Linked by Thom Holwerda on Fri 4th Nov 2011 22:20 UTC
Legal This is probably not entirely surprising. The European Commission has announced that it is investigating both Apple and Samsung because they may have breached antitrust rules with regard to patents used as standard in the mobile phone industry - otherwise known as FRAND patents. While the EC states it's investigating both Samsung and Apple, it's likely the investigation focusses on Samsung.
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RE[2]: Comment by Tony Swash
by frderi on Sat 5th Nov 2011 16:01 UTC in reply to "RE: Comment by Tony Swash"
frderi
Member since:
2011-06-17


Ipod and Iphone weren't popular because of innovation.


Sure it was. Have you ever used MP3 players from the time before the iPod came out? I have. If you had, you'd remember how awkward they were. The iPod was a delight to use in comparison. It had simple controls trough an innovative click-wheel which made navigating it a breeze. It held a lot more songs due to its unique tiny hard disk, and it was well built.



Having a big touchscreen instead of buttons isn't innovative by the way it is completely obvious.


If it was completely obvious, why didn't anyone else think of bringing it to market in the way as the iPhone did? Before the iPhone, almost all smartphones had buttons. Many executives laughed at the fact the iPhone didn't have any. Nowadays you'll be hard pressed to find an Android which still has a keyboard.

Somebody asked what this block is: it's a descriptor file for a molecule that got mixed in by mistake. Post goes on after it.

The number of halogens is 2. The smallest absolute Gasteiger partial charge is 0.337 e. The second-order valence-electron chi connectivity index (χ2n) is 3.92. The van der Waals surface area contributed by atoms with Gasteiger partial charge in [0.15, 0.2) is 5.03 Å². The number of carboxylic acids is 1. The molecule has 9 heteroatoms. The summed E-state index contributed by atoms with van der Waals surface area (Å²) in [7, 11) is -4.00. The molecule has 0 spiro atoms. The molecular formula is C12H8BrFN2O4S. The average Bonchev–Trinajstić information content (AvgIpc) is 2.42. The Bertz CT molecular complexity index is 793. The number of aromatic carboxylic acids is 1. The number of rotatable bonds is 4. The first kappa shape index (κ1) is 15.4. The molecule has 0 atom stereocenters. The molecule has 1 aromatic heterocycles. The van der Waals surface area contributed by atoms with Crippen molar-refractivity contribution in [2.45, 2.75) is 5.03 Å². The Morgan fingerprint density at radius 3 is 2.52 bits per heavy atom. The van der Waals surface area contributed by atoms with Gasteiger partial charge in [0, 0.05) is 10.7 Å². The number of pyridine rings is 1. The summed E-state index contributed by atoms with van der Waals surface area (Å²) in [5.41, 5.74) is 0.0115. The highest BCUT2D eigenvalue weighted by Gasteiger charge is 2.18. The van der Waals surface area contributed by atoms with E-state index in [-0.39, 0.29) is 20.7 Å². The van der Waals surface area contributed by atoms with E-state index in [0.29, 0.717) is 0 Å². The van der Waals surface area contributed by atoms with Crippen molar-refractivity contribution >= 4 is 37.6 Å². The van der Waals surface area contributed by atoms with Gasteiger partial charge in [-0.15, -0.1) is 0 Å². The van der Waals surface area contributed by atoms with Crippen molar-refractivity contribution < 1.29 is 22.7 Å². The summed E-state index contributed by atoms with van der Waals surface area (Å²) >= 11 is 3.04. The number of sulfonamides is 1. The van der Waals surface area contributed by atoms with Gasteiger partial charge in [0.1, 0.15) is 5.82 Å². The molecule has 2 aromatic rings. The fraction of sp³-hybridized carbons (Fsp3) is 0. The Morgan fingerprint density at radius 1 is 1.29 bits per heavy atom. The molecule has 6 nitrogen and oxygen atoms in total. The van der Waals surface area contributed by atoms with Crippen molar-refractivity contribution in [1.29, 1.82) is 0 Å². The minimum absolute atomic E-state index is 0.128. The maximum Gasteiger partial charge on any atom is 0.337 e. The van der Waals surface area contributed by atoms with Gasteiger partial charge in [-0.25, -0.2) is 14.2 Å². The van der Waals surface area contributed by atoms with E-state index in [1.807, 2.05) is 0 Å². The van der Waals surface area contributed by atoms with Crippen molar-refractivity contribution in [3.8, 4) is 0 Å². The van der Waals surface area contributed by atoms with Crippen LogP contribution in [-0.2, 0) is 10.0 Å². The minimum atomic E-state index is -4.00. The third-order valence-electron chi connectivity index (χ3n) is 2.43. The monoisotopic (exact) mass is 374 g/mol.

Its easy to state something is obvious after it has happened. People seem to forget that there actually was a time where we didn't have the current form factor and functionality in a mobile computing device.

Reply Parent Score: -1

RE[3]: Comment by Tony Swash
by Fergy on Sat 5th Nov 2011 20:14 in reply to "RE[2]: Comment by Tony Swash"
Fergy Member since:
2006-04-10

Have you ever used MP3 players from the time before the iPod came out? I have.

Yes. iPod made it easier for normal people to put music on the mp3player. It changed nothing for me. I also had a harddisk mp3 player before the ipod.
If it was completely obvious, why didn't anyone else think of bringing it to market in the way as the iPhone did?

Changes often occur because a device is used differently or a new technique becomes cheap enough. If you want to use a device to listen to music, browse the web, have apps and be used as a phone how many choices do you have for formfactor?
Just because most phone vendors were being stupid doesn't make Apple brilliant.

Reply Parent Score: 2

RE[4]: Comment by Tony Swash
by frderi on Sat 5th Nov 2011 21:25 in reply to "RE[3]: Comment by Tony Swash"
frderi Member since:
2011-06-17

Yes. iPod made it easier for normal people to put music on the mp3player. It changed nothing for me. I also had a harddisk mp3 player before the ipod.


I watched the market for a couple of years, wanting to buy an MP3 player. I'm choosy, and when I'm uncertain, I end up not buying anything. Back in the day when I first looked, you had either these tiny storage space devices with tiny displays, or bulky ones with enough space that weighed like a brick. When I saw the iPod, I knew instantly it was the device I had been looking for. At the time it was launched, it made the best trade offs between space and size.

Changes often occur because a device is used differently or a new technique becomes cheap enough.